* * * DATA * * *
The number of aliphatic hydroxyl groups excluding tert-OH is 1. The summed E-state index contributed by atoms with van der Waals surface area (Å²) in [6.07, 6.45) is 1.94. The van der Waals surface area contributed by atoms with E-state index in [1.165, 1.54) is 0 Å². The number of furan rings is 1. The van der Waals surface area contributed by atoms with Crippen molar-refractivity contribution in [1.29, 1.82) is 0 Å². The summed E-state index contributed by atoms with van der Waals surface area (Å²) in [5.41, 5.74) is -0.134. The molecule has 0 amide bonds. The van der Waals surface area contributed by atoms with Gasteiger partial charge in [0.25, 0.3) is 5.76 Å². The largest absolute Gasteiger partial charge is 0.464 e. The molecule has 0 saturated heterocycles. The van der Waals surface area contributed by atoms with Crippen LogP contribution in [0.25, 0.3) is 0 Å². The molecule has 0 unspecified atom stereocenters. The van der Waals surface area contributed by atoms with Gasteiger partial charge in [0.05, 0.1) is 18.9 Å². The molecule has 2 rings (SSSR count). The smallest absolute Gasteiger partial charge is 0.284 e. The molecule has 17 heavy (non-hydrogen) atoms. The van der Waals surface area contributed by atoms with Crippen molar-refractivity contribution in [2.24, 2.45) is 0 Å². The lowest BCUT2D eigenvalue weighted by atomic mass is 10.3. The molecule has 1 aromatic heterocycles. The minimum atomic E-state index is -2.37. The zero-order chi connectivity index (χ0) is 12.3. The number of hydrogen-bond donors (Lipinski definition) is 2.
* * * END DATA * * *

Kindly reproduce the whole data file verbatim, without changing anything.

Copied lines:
The number of aliphatic hydroxyl groups excluding tert-OH is 1. The summed E-state index contributed by atoms with van der Waals surface area (Å²) in [6.07, 6.45) is 1.94. The van der Waals surface area contributed by atoms with E-state index in [1.165, 1.54) is 0 Å². The number of furan rings is 1. The van der Waals surface area contributed by atoms with Crippen molar-refractivity contribution in [1.29, 1.82) is 0 Å². The summed E-state index contributed by atoms with van der Waals surface area (Å²) in [5.41, 5.74) is -0.134. The molecule has 0 amide bonds. The van der Waals surface area contributed by atoms with Gasteiger partial charge in [0.25, 0.3) is 5.76 Å². The largest absolute Gasteiger partial charge is 0.464 e. The molecule has 0 saturated heterocycles. The van der Waals surface area contributed by atoms with Crippen LogP contribution in [0.25, 0.3) is 0 Å². The molecule has 0 unspecified atom stereocenters. The van der Waals surface area contributed by atoms with Gasteiger partial charge in [0.05, 0.1) is 18.9 Å². The molecule has 2 rings (SSSR count). The smallest absolute Gasteiger partial charge is 0.284 e. The molecule has 17 heavy (non-hydrogen) atoms. The van der Waals surface area contributed by atoms with Crippen molar-refractivity contribution in [2.24, 2.45) is 0 Å². The lowest BCUT2D eigenvalue weighted by atomic mass is 10.3. The molecule has 1 aromatic heterocycles. The minimum atomic E-state index is -2.37. The zero-order chi connectivity index (χ0) is 12.3. The number of hydrogen-bond donors (Lipinski definition) is 2.